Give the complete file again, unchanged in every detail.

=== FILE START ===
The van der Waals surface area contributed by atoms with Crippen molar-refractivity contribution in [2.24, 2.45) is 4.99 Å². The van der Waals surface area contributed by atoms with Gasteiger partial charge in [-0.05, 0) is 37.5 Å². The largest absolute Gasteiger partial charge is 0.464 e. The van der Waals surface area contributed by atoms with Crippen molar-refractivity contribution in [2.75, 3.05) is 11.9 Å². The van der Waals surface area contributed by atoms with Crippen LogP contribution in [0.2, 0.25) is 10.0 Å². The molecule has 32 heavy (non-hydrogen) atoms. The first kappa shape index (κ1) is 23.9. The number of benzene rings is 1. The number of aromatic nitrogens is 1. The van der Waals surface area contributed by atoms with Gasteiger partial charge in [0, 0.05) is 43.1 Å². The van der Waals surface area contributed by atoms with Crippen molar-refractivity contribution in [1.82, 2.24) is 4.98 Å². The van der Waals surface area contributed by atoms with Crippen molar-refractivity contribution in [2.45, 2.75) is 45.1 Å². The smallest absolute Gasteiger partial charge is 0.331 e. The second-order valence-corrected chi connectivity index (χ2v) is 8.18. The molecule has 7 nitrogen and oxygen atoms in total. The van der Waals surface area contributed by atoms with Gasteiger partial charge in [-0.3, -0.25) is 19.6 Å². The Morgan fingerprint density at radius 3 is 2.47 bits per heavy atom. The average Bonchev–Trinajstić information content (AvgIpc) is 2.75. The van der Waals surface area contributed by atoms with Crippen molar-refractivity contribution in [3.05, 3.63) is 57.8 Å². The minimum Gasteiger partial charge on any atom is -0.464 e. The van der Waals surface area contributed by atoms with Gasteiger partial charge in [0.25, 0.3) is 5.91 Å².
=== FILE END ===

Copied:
The van der Waals surface area contributed by atoms with Crippen molar-refractivity contribution in [2.24, 2.45) is 4.99 Å². The van der Waals surface area contributed by atoms with Gasteiger partial charge in [-0.05, 0) is 37.5 Å². The largest absolute Gasteiger partial charge is 0.464 e. The van der Waals surface area contributed by atoms with Crippen molar-refractivity contribution in [2.75, 3.05) is 11.9 Å². The van der Waals surface area contributed by atoms with Crippen LogP contribution in [0.2, 0.25) is 10.0 Å². The molecule has 32 heavy (non-hydrogen) atoms. The first kappa shape index (κ1) is 23.9. The number of benzene rings is 1. The number of aromatic nitrogens is 1. The van der Waals surface area contributed by atoms with Gasteiger partial charge in [0, 0.05) is 43.1 Å². The van der Waals surface area contributed by atoms with Crippen molar-refractivity contribution in [1.82, 2.24) is 4.98 Å². The van der Waals surface area contributed by atoms with Crippen molar-refractivity contribution in [2.45, 2.75) is 45.1 Å². The smallest absolute Gasteiger partial charge is 0.331 e. The second-order valence-corrected chi connectivity index (χ2v) is 8.18. The molecule has 7 nitrogen and oxygen atoms in total. The van der Waals surface area contributed by atoms with Gasteiger partial charge in [-0.3, -0.25) is 19.6 Å². The Morgan fingerprint density at radius 3 is 2.47 bits per heavy atom. The average Bonchev–Trinajstić information content (AvgIpc) is 2.75. The van der Waals surface area contributed by atoms with Crippen molar-refractivity contribution in [3.05, 3.63) is 57.8 Å². The minimum Gasteiger partial charge on any atom is -0.464 e. The van der Waals surface area contributed by atoms with Gasteiger partial charge in [0.25, 0.3) is 5.91 Å².